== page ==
I. Is it Inspiring? Ephesians 4:29
N. Is it Necessary? Proverbs 10:19
K. Is it Kind? Proverbs 15:4
If we want to have fellowship with God, gossiping should have no place in our life. The Christian shouldn’t want to harm anyone, the Christian shouldn’t want to try and disgrace anyone else.
David continues and tells us that people who are in fellowship with God, ‘don’t find any value in associating with those who are despised but want to be around God’s people’.
Don’t misunderstand what David is saying here. It would be a big mistake to suggest that he’s telling us to stay away from anyone who isn’t a Christian.
He’s saying that our interaction with others should be limited if their values, beliefs and actions are inconsistent with our Christian principles. David is saying that we shouldn’t try and follow anyone’s example if they are not followers of God, but the example we are to follow is found in those who fear God and follow God’s ways.
He continues and tells us that anyone who wants to have fellowship with God must be willing to ‘help those around them without changing their minds’.
When we promise to take care of anyone’s needs, we need to fulfil that promise, no matter how much it hurts. It may become very inconvenient for us, it may cost us money, and we may need to change our plans to fulfil that promise.
David says, if we want to have fellowship with God, we mustn’t only be concerned about people’s needs, we must meet those people’s needs. We can’t tell people we’re going to help them, and then later change our minds. Otherwise, people think Christians are no different from anyone else.
David continues and tells us that anyone who wants to have fellowship with God must be willing ‘to financially help others without adding interest.’
In the Old Testament God makes it clear, that if someone is in desperate need of money, then no interest should be charged, Exodus 22:25. Imagine someone comes to you for a loan because they are under great financial stress, what good does it do if you put them under even more financial stress by adding interest!
Lending people money is Biblically acceptable, especially among God’s people. I’m not encouraging Christians to start borrowing money from each other but what I am saying is that there are times when we all come under financial stress.
A person can lose their job and struggle to pay their electricity bill. A sudden death in the family may come and they can’t afford the funeral bills.
The church should always be willing to help without adding any extra pressure to interest repayments. Anyone who wants to have fellowship with God must be willing to help others out financially without looking to gain anything extra back for themselves.
David continues and says anyone who wants to have fellowship with God, mustn’t ‘take bribes or give false testimony against someone else.’
Now a bribe is all about perverting justice by trying to win someone’s favour, over someone else, Exodus 23:7-8 / Deuteronomy 16:19 / Deuteronomy 27:25.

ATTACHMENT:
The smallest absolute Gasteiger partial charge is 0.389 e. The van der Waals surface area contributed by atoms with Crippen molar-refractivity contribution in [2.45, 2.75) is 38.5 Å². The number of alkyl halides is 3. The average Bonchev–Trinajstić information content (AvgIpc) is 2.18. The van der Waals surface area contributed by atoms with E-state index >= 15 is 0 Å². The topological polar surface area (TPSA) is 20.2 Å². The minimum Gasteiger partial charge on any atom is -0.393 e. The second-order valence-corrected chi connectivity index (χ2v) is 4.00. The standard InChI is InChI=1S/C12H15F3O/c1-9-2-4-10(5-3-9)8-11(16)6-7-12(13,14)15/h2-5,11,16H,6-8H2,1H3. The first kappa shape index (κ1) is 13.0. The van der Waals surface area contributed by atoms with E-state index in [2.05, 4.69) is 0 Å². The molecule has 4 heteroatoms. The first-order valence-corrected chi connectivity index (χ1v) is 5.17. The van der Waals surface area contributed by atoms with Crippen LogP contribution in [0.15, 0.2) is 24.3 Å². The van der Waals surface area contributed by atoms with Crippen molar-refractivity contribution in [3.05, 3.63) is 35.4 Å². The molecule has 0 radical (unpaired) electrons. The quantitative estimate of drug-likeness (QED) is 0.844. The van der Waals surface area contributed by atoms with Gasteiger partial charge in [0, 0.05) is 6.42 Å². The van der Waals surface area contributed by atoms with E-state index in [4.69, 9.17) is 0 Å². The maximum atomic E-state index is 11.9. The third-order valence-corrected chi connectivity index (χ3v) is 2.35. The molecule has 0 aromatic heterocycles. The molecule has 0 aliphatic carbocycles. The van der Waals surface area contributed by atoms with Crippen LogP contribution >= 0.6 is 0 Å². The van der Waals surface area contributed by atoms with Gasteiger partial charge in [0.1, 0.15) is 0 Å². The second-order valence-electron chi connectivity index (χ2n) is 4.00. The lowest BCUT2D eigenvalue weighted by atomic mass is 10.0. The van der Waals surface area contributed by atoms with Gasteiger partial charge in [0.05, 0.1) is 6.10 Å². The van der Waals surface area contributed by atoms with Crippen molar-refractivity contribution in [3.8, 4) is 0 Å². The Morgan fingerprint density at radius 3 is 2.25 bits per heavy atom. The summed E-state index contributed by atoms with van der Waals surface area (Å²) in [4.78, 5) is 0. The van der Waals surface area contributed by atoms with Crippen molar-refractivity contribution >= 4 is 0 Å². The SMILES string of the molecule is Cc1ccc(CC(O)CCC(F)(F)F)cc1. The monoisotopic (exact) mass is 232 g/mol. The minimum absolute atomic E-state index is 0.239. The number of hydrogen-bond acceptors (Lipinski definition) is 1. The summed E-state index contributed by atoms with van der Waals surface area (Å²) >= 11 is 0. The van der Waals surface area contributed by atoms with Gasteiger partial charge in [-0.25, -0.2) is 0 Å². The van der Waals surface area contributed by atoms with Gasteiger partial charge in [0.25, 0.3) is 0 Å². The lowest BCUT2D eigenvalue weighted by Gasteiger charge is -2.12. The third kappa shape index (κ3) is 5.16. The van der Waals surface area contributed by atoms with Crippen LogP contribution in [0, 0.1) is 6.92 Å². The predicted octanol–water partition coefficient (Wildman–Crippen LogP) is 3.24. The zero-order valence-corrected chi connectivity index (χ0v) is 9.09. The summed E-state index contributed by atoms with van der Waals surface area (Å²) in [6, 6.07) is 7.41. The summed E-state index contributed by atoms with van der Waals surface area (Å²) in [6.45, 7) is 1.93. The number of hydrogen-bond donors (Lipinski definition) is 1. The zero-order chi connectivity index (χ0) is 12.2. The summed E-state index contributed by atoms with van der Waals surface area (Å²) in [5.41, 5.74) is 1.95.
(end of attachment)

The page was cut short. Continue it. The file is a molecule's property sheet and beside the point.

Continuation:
Bribery isn’t always about the passing of money from one hand to another, it comes in all shapes and forms. Anyone who wants to have fellowship with God must be very careful not to accept bribes, whatever form it comes in, in order to discredit the innocent.
David finishes by telling us that ‘Whoever does these things will never be shaken.’ In other words, not only do we have fellowship with God, but God promises to hold us up.
The world wants to drag us down, the world wants to accuse us of all kinds of things and bring us to our knees but God says if you’re in fellowship with Him, and you’re treating those around you with dignity and respect, then it doesn’t matter what the world thinks, He’ll hold you up.
It’s God who gives us the strength to stay on our feet, it’s God who holds us up even when we can’t hold ourselves up any longer, Isaiah 41:10.
Humans were made in God’s image and that means we have the capacity for fellowship with our Creator. God walked with man in the garden, Genesis 3:8, and wanted people to live in His presence, Genesis 4:16.
It’s an incredible thought to think that He wants to have a close relationship with us and it’s a real privilege to be in fellowship not only with God but with the Son and the Holy Spirit, 1 Corinthians 1:9 / 2 Corinthians 13:14 / 1 John 1:3.
All this was only possible because Christ died on the cross and shed His blood for us, Romans 5:10. However, as David says, there are terms and conditions to that fellowship we enjoy with Him. We can’t live our lives continually sinning or doing our own thing and still claim to have fellowship with Him, 1 John 1:6.
The words of Elisha Albright Hoffman, who wrote the hymn, ‘Leaning on the Everlasting Arms’, are an appropriate finish to the study.
What a fellowship, what a joy divine,
What a blessedness, what a peace is mine.
O how sweet to walk in this pilgrim way,
O how bright the path grows from day to day.
What have I to dread, what have I to fear,
I have peace complete with my Lord so near.